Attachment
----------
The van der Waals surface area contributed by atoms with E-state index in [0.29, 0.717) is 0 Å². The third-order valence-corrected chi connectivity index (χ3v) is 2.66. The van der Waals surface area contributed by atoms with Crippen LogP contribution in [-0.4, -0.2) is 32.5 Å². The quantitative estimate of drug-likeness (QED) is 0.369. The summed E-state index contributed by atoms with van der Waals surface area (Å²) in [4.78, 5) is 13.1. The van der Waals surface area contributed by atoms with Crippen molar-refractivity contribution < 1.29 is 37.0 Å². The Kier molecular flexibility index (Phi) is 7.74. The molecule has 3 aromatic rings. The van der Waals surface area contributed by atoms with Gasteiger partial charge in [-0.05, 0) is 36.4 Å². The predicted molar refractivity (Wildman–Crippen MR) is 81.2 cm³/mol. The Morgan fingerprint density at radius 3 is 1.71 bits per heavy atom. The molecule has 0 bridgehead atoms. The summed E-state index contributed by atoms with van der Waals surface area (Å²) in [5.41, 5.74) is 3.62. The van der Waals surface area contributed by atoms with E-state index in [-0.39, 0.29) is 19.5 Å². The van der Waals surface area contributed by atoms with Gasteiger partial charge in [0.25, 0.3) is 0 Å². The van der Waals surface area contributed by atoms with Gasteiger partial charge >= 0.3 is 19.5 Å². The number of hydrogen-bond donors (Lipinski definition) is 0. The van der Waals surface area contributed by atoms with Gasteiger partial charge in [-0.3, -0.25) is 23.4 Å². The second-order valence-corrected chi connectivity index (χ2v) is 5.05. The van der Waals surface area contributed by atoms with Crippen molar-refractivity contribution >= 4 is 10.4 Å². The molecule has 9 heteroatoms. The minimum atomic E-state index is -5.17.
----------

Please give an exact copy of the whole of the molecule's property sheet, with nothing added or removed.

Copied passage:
The van der Waals surface area contributed by atoms with E-state index in [0.29, 0.717) is 0 Å². The third-order valence-corrected chi connectivity index (χ3v) is 2.66. The van der Waals surface area contributed by atoms with Crippen LogP contribution in [-0.4, -0.2) is 32.5 Å². The quantitative estimate of drug-likeness (QED) is 0.369. The summed E-state index contributed by atoms with van der Waals surface area (Å²) in [4.78, 5) is 13.1. The van der Waals surface area contributed by atoms with Crippen molar-refractivity contribution < 1.29 is 37.0 Å². The Kier molecular flexibility index (Phi) is 7.74. The molecule has 3 aromatic rings. The van der Waals surface area contributed by atoms with Gasteiger partial charge in [-0.05, 0) is 36.4 Å². The predicted molar refractivity (Wildman–Crippen MR) is 81.2 cm³/mol. The Morgan fingerprint density at radius 3 is 1.71 bits per heavy atom. The molecule has 0 bridgehead atoms. The summed E-state index contributed by atoms with van der Waals surface area (Å²) in [5.41, 5.74) is 3.62. The van der Waals surface area contributed by atoms with E-state index in [-0.39, 0.29) is 19.5 Å². The van der Waals surface area contributed by atoms with Gasteiger partial charge in [0.25, 0.3) is 0 Å². The van der Waals surface area contributed by atoms with Gasteiger partial charge >= 0.3 is 19.5 Å². The number of hydrogen-bond donors (Lipinski definition) is 0. The van der Waals surface area contributed by atoms with Gasteiger partial charge in [-0.3, -0.25) is 23.4 Å². The second-order valence-corrected chi connectivity index (χ2v) is 5.05. The van der Waals surface area contributed by atoms with Crippen molar-refractivity contribution >= 4 is 10.4 Å². The molecule has 9 heteroatoms. The minimum atomic E-state index is -5.17.